Traveling Minds - - Table Of Contents -

While Don­ald Trump was still the Pres­i­dent-elect, he an­nounced a ma­jor deal with United Tech­nolo­gies for its Car­rier sub­sidiary to hold on to 1,000 jobs that were orig­i­nally sched­uled to go to Mex­ico. In the process, his in­ept han­dling of that deal demon­strated much of what is wrong about Trump’s – and the U.S. gov­ern­ment’s – fight against out­sourc­ing.

In this case, then can­di­date Trump had gone on record as say­ing that he was go­ing to force United Tech­nolo­gies to keep a to­tal of 2,100 jobs orig­i­nally planned for trans­fer to a Mex­i­can plant. Car­rier ended up keep­ing only 1,000 of those jobs and only af­ter re­ceiv­ing spe­cial tax breaks in re­turn for keep­ing that much-smaller num­ber of jobs here. For Trump, it was an op­por­tu­nity to check that off as a win for the man­u­fac­tur­ing peo­ple, which it was not – ex­cept for that ~1,000-per­son pool who will keep their jobs. For United Tech­nolo­gies and Car­rier it was def­i­nitely a win as they were given the op­por­tu­nity to ship the ma­jor­ity of the jobs from that plant to Mex­ico any­way. And they also re­ceived a nice tax break bonus from Un­cle Sam.

The tough part about this is that even though jobs were saved, this was all about pol­i­tics and leav­ing a “win-win” on the ta­ble for both par­ties rather than ad­dress­ing the real is­sues un­der­ly­ing why out­sourc­ing hap­pens at all.

In the Car­rier case, though some will cer­tainly ar­gue oth­er­wise, it looks very much like Trump just wanted to make it ap­pear that he could be tough on a com­pany and it would cave in to his demands. What is needed in­stead is a bet­ter un­der­stand­ing of why com­pa­nies out­source and how gov­ern­ment can or should in­ter­vene in the process.

Why Com­pa­nies Out­source

Com­pa­nies out­source for many dif­fer­ent rea­sons. And de­spite what Trump and oth­ers may want the pub­lic to hear, although many rea­sons do have to do with money, far fewer have to do with go­ing af­ter cheaper la­bor than most might imag­ine.

Con­sider th­ese of­ten-cited top rea­sons for hir­ing


out­side a com­pany to get work done, re­gard­less of where the jobs are specif­i­cally ac­quired.

Ac­cess to skills or tal­ent not avail­able lo­cally

In the past, com­pa­nies would re­cruit from a dis­tance and re­lo­cate in­di­vid­u­als to work in an area, but that is be­com­ing more ex­pen­sive for all par­ties in­volved and is also not nec­es­sar­ily the right way to go. In­stead it is of­ten far more ef­fi­cient to hire from a dis­tance.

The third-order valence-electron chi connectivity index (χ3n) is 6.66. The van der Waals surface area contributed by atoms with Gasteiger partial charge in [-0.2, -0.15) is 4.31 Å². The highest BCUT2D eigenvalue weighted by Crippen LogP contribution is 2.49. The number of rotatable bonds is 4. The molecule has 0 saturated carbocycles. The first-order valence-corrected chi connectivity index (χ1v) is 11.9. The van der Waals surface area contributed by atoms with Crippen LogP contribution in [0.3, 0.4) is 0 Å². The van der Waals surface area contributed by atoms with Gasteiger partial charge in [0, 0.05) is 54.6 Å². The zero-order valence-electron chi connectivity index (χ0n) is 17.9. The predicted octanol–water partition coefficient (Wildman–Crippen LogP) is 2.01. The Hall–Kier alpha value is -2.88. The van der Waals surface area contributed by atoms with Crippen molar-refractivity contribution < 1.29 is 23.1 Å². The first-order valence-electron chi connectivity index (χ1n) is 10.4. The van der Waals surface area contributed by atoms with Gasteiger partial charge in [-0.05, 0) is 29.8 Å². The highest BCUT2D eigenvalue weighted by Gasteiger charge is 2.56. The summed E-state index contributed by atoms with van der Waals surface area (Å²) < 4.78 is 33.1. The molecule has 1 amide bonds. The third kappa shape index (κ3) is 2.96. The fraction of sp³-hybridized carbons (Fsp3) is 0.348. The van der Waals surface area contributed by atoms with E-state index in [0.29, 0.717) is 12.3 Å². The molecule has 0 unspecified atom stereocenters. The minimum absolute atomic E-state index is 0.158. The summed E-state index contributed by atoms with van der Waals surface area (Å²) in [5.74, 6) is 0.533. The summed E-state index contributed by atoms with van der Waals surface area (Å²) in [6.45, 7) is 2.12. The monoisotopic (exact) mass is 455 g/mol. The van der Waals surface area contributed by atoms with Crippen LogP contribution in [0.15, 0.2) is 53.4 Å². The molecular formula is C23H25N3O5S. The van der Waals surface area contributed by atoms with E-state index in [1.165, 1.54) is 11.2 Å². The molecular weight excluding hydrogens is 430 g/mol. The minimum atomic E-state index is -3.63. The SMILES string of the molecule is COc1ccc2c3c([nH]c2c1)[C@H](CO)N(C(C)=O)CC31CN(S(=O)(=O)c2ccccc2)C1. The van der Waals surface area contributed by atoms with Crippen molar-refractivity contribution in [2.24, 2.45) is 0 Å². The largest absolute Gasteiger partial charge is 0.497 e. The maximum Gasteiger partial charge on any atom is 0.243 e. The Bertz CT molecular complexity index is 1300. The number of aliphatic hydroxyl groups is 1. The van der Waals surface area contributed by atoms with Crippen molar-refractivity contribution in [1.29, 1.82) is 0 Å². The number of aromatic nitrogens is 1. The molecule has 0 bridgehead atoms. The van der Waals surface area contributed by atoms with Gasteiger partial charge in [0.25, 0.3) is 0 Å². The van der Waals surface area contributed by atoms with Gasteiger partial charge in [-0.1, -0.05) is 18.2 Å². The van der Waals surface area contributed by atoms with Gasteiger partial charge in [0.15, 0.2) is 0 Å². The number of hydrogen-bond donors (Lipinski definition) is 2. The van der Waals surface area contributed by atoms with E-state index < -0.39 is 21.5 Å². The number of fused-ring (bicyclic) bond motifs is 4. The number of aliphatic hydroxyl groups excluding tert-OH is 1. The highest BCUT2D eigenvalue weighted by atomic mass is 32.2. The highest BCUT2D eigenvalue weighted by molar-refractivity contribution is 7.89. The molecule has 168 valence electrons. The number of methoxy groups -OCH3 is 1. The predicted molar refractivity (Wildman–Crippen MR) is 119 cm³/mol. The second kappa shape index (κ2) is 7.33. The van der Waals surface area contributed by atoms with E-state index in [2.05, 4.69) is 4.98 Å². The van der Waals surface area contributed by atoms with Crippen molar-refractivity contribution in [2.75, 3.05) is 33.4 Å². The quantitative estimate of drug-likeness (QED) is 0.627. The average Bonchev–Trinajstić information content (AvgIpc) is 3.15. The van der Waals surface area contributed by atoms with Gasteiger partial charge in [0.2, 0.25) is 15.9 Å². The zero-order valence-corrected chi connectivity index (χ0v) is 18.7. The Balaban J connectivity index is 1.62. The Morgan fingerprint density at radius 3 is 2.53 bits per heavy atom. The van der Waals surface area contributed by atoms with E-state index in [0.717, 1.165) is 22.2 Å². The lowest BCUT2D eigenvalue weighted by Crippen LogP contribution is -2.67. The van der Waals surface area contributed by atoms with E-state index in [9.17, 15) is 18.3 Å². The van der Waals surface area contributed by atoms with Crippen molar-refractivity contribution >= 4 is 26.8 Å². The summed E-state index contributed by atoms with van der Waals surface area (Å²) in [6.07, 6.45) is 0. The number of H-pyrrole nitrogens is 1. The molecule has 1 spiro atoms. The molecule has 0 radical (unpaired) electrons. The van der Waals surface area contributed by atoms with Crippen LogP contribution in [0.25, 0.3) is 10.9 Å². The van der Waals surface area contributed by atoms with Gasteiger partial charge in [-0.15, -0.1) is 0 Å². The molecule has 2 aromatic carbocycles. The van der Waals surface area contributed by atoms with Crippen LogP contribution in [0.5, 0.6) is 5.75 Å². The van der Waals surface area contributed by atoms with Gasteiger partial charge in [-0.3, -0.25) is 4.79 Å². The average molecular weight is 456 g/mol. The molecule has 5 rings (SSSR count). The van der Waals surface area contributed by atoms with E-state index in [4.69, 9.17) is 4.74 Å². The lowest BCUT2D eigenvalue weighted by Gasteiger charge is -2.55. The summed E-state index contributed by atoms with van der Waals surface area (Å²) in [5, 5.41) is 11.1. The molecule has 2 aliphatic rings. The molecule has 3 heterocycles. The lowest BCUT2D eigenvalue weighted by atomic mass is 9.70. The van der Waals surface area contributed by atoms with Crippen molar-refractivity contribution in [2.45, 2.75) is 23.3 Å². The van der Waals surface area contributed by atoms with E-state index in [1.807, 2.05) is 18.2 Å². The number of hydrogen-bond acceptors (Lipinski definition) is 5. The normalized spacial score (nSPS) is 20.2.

Ac­cess to world-class tal­ent and/or fa­cil­i­ties that would be too pro­hib­i­tive to de­velop or set up “at home”

This is a vari­ant of the first rea­son but em­pha­sizes more the kinds of work that are pos­si­ble for teams al­ready trained else­where and with ac­cess to the right skills and fa­cil­i­ties.

Ex­am­ples of this kind of out­sourc­ing cer­tainly do in­clude hir­ing com­pa­nies like Fox­conn (a highly-skilled elec­tron­ics man­u­fac­tur­ing com­pany with head­quar­ters in Taipei and ma­jor fa­cil­i­ties in China and through­out the world) or some of the Mex­i­can fac­to­ries Car­rier has set up across that side of the bor­der. But there are many other out­sourc­ing ex­am­ples where the idea of “hir­ing an ex­pert” who is al­ready set up with peo­ple, soft­ware, in­fra­struc­ture, method­olo­gies and more is just the best way to go. Some of the more com­mon of th­ese in­clude:

Ac­count­ing ser­vices: Even in large com­pa­nies it is be­com­ing more com­mon to hire out­siders

to man­age the daily, monthly, quar­terly and an­nual drudgery of keep­ing the books straight.

Pay­roll ser­vices: Ex­cept for the small­est com­pa­nies, it is the norm now to out­source this es­sen­tial ser­vice, which is more than just writ­ing checks and in­cludes au­to­matic trans­mit­tal of pay­ments and de­duc­tions ev­ery pay pe­riod.

IT ser­vices: This in­cludes man­age­ment of all things con­nected with com­put­ers of any kind in a com­pany. It can in­clude man­ag­ing net­works, en­sur­ing easy tran­si­tion when soft­ware up­grades are prop­a­gated, buy­ing mo­bile de­vices (lap­tops and smart­phones) in bulk, set­ting up web­sites, han­dling spe­cific bug fix­ing for re­leased soft­ware (more com­mon than most re­al­ize), pro­tect­ing com­pa­nies from mal­ware in­tru­sions and more. This is an area where In­dia’s In­fosys made much of its ear­li­est in­roads into Amer­i­can busi­ness.

Ac­counts re­ceiv­able and col­lec­tions: More and more, th­ese ser­vices that no com­pany wishes they even had to bother with are now be­ing han­dled from over­seas. The growth of BPOS (busi­ness process out­sourc­ing hubs, or “call cen­ters”) and the avail­abil­ity of low-cost in­ter­na­tional VOIP ser­vices have made this pos­si­ble.

Help desk and cus­tomer sup­port: This is the other ma­jor part of what BPOS do right now.